New York - According to a recent report by the World Health Organization (WHO) Commission on Ending Childhood Obesity, approximately 14 percent of children in Morocco suffer from obesity.
New York – According to a recent report by the World Health Organization (WHO) Commission on Ending Childhood Obesity, approximately 14 percent of children in Morocco suffer from obesity.
The WHO conducted a two-year study published on Monday, during which the organization researched over 100 WHO member countries worldwide regarding the dangers of childhood obesity and laid out a set of recommendations for its prevention and treatment.
There has been a significant rise in childhood obesity across the world in the last few years, affecting life expectancy, “reaching alarming proportions” and posing “serious challenges” to control of the condition.
According to the study, Morocco is ranked among the top countries suffering from this phenomenon with 14 percent of Moroccan children suffering from obesity.
Other countries in the MENA region ranked similarly. Algerian and Tunisian children suffering from obesity ranged from 10 to 14.9 percent, while Egyptian children ranked higher, with between 15 and 20 percent of children overweight. The North African country with the highest percentage of obese children was Libya, with over 20 percent of children under five years old overweight.
Obesity in Africa has become a major problem, mostly affecting children of wealthy families living in poorer countries, due to cultural views that hold excess body weight in children as a sign of health.
“In Africa, the number of children under five years old who are overweight or obese has almost doubled between 1990 and 2014, increasing from 5.4 million to 10.3 million,” the WHO report revealed.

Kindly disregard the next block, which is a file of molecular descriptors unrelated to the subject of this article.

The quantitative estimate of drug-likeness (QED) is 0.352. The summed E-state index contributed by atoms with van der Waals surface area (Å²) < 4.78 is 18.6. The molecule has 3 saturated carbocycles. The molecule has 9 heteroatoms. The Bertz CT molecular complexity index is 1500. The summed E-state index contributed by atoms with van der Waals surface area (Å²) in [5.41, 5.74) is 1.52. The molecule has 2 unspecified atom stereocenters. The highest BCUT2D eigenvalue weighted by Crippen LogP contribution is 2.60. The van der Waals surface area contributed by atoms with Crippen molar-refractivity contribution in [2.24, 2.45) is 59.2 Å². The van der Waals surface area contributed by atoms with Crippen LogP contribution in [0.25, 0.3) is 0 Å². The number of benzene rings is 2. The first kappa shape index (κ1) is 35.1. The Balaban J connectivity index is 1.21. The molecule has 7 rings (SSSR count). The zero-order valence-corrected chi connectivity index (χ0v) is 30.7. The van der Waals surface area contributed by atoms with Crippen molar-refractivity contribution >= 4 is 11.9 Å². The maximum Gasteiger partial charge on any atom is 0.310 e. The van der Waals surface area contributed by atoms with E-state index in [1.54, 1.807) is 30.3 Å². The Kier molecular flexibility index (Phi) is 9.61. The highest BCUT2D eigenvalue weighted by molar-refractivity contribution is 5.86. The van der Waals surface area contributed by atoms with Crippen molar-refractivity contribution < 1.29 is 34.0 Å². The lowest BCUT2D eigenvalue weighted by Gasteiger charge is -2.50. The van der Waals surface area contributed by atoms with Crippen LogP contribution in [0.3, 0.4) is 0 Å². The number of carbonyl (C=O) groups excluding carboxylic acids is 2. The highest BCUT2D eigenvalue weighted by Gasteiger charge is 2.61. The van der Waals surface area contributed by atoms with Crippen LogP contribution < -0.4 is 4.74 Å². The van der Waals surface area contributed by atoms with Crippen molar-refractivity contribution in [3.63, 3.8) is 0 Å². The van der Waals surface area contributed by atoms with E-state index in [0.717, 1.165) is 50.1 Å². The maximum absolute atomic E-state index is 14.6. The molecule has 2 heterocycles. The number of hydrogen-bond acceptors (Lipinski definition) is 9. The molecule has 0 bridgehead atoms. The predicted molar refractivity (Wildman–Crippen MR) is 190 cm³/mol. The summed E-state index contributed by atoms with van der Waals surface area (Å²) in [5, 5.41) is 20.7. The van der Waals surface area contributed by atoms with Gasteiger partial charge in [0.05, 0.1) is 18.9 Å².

According to AFP, Dr. Sania Nishtar, Co-President of the WHO Commission highlighted the alarming results of the study during a press conference on Monday in Geneva.
“Overweight and obesity affect the quality of life of a child,” Dr. Nishtar said, adding that “obesity can also have an impact on student achievement”.
She went on to add that if these children remain obese as they grow up, the problem poses “major economic and health consequences for them, their families and society as a whole.”
The same study noted that 81 percent of adolescents around the world do not exercise enough to get the recommended 60 minutes of daily physical activity.
According to a 2014 report by the McKinsey Global Institute titled “How the World Could Better Fight Obesity,” obesity is one of the top three social burdens worldwide, costing $2 trillion annually, after smoking and terrorism, which cost $2.1 trillion.
McKinsey noted that if obesity continues to grow at its current rate, half of the world’s adult population will be overweight or obese by 2030.
Obesity in Morocco is an economic and social problem costing nearly MAD 24 billion per year, nearly 3 percent of the country’s GDP, the study revealed.